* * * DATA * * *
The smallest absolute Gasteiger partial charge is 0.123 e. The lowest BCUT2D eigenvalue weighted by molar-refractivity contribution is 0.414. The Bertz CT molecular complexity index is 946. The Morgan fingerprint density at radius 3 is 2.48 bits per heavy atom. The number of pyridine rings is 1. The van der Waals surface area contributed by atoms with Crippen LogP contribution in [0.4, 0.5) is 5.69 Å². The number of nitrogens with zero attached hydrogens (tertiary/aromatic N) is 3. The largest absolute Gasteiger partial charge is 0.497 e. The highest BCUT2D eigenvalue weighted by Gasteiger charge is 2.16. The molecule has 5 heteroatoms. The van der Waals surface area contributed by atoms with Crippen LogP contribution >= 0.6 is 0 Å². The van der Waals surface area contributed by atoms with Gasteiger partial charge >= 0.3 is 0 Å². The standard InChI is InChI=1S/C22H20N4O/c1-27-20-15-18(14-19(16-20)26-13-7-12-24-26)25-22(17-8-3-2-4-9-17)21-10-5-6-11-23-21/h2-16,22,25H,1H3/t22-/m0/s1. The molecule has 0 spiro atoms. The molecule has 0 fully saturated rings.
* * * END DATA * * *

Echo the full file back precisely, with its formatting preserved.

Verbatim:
The smallest absolute Gasteiger partial charge is 0.123 e. The lowest BCUT2D eigenvalue weighted by molar-refractivity contribution is 0.414. The Bertz CT molecular complexity index is 946. The Morgan fingerprint density at radius 3 is 2.48 bits per heavy atom. The number of pyridine rings is 1. The van der Waals surface area contributed by atoms with Crippen LogP contribution in [0.4, 0.5) is 5.69 Å². The number of nitrogens with zero attached hydrogens (tertiary/aromatic N) is 3. The largest absolute Gasteiger partial charge is 0.497 e. The highest BCUT2D eigenvalue weighted by Gasteiger charge is 2.16. The molecule has 5 heteroatoms. The van der Waals surface area contributed by atoms with Crippen LogP contribution >= 0.6 is 0 Å². The van der Waals surface area contributed by atoms with Gasteiger partial charge >= 0.3 is 0 Å². The standard InChI is InChI=1S/C22H20N4O/c1-27-20-15-18(14-19(16-20)26-13-7-12-24-26)25-22(17-8-3-2-4-9-17)21-10-5-6-11-23-21/h2-16,22,25H,1H3/t22-/m0/s1. The molecule has 0 spiro atoms. The molecule has 0 fully saturated rings.